Crush on You
When Christie Ridgway tweeted recent about having her upcoming release reviewed, I sent her a private message and volunteered myself. I'm glad I did.
First, some background: This Perfect Kiss, which was published in 2001, came thisclose to being a DIK read for me. I just looked back at my PW review for the book, as well as what I wrote at AAR. The book featured not only one terrific romance, but a strong secondary romance as well, and I found the emotional intensity of both couples incredibly appealing. What stood out most for me, though, was the hero, about whom I wrote: "But it is Rory who truly comes alive in this story - his constant erotic thoughts seem utterly male and, most of all, the history that shapes his behavior is strongly echoed by many of the secondary characters."
I believe This Perfect Kiss was Ridgway's second single title. Wish You Were Here was her first, and I enjoyed it as well, enough that after having read it, I wrote an At the Back Fence segment about characters with disabilities (its hero is blind through much of the book). I had less luck with a series title I read of hers, In Love with Her Boss, nonetheless, while I've not read her in some time, I have continued, albeit sporadically, to buy her single title contemporaries for years. In particular I like that they don't have suspense sub-plots; they are romances through and through, and Crush on You is no exception.
Through a bit of web research I learned that the three sisters whose stories will be told in the Baci sisters trilogy were introduced in 2009's Double the Heat anthology. Crush on You is first in the trilogy, and due to be released in late May/early June. The sisters, who inherited Tanti Baci, their family's failing winery, are on a mission to save it by turning it into a destination wedding locale. Part owners in the winery are the Bennett brothers, who own the winery next door. There's been a feud between the families for years, although ten years earlier the eldest sister and eldest Bennett brother were madly in love. Their story is sure to come, but this story features the romance between Alessandra Baci and Penn Bennett.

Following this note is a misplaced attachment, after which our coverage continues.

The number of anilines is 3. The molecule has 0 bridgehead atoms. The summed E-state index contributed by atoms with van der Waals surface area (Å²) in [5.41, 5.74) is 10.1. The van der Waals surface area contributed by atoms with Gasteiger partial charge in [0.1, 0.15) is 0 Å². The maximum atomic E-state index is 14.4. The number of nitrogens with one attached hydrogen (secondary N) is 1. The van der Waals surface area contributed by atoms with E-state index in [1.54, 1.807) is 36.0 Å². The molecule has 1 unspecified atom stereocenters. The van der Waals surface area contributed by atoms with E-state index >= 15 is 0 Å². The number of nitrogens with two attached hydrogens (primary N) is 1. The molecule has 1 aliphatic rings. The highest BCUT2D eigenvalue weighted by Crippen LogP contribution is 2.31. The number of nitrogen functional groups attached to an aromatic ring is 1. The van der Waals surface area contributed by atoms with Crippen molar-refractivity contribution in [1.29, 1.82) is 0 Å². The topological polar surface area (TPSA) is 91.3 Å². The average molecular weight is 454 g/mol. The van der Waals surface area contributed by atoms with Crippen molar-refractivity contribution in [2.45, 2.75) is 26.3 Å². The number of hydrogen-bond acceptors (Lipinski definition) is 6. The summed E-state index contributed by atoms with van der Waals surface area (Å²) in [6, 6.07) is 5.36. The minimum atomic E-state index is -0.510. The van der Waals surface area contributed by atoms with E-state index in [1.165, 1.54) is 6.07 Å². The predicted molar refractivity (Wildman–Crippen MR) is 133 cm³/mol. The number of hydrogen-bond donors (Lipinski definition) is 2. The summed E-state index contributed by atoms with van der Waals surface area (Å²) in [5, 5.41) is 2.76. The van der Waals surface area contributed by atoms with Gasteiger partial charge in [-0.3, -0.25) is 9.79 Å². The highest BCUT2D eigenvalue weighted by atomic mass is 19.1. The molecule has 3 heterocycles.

Alessandra is known as the Nun of Napa; right before she was set to marry her high school sweetheart, he died, and for five years she's borne the burden of being his "almost wife" for the town, and particularly his mother, whose inability to get over the loss of her son she transfers to her son's fiance. Penn Bennett, presumably modeled on Ty Pennington from TV's Extreme Makeover Home Edition, is the illegitimate Bennett brother, visiting Napa to get over a painful love affair. She thinks he's a handsome heel while he believes she's a spoiled flirt. Both could not be more wrong.
Because the Bennett brothers have a stake in Tanti Baci, Penn agrees to use his carpentry skills to prepare the winery for its wedding destination launch under the condition that Alessandra helps. Being in close quarters aggravates their sexual tension, but as they get to know each other - the burden she has on her shoulders, that he's not a conceited phony do-gooder - they share some kisses, some foreplay, and eventually a heated bout of love-making. Penn is frustrated by her inability to fully feel her passion (it's not easy not being the Nun of Napa, after all), but they continue to get closer, even after his ex-girlfriend appears on the scene and Alessandra mistakenly believes he still carries a torch for her.
Meanwhile, Alessandra's best friend Clare, her dead fiance's sister, is preparing to marry a successful man her mother strongly approves of at Tanti Baci. Her mother does not approve of her long-lived friendship with Gil, which is indeed unfortunate in that each is secretly in love with the other. This secondary relationship perfectly incorporates into the main story line. To say more would give spoilers.
Indeed, to reveal any more of the plot would spoil things for readers. Better to focus on the characters, who are well-crafted. The story reads easily, and while Alessandra's "issues" provide pathos and are understandable, her inability to get over herself and her pre-conceived notions about Penn annoyed me. Her single-minded goal about the winery's success, also understandable, makes her a not-so-nice person at times, which I actually appreciated. Quite frankly there's nothing so boring as a perfect heroine. Penn, on the other hand, is entirely drool-worthy, so much so that another of the book's flaws was a lack of word count devoted to the couple as a couple. Ridgway shows them falling in love, but I wanted to see them in love - openly - before the book wrapped up.
My grade for the book may seem low. I've detailed some of my problems with Crush on You, but the main reason for the minus attached to my B grade is that the book, as good as it is, isn't quite substantive enough to sustain a straight B. It is what it is, and that's fine, but wanted a bit more. Even so, I'll be back at Tanti Baci for book two.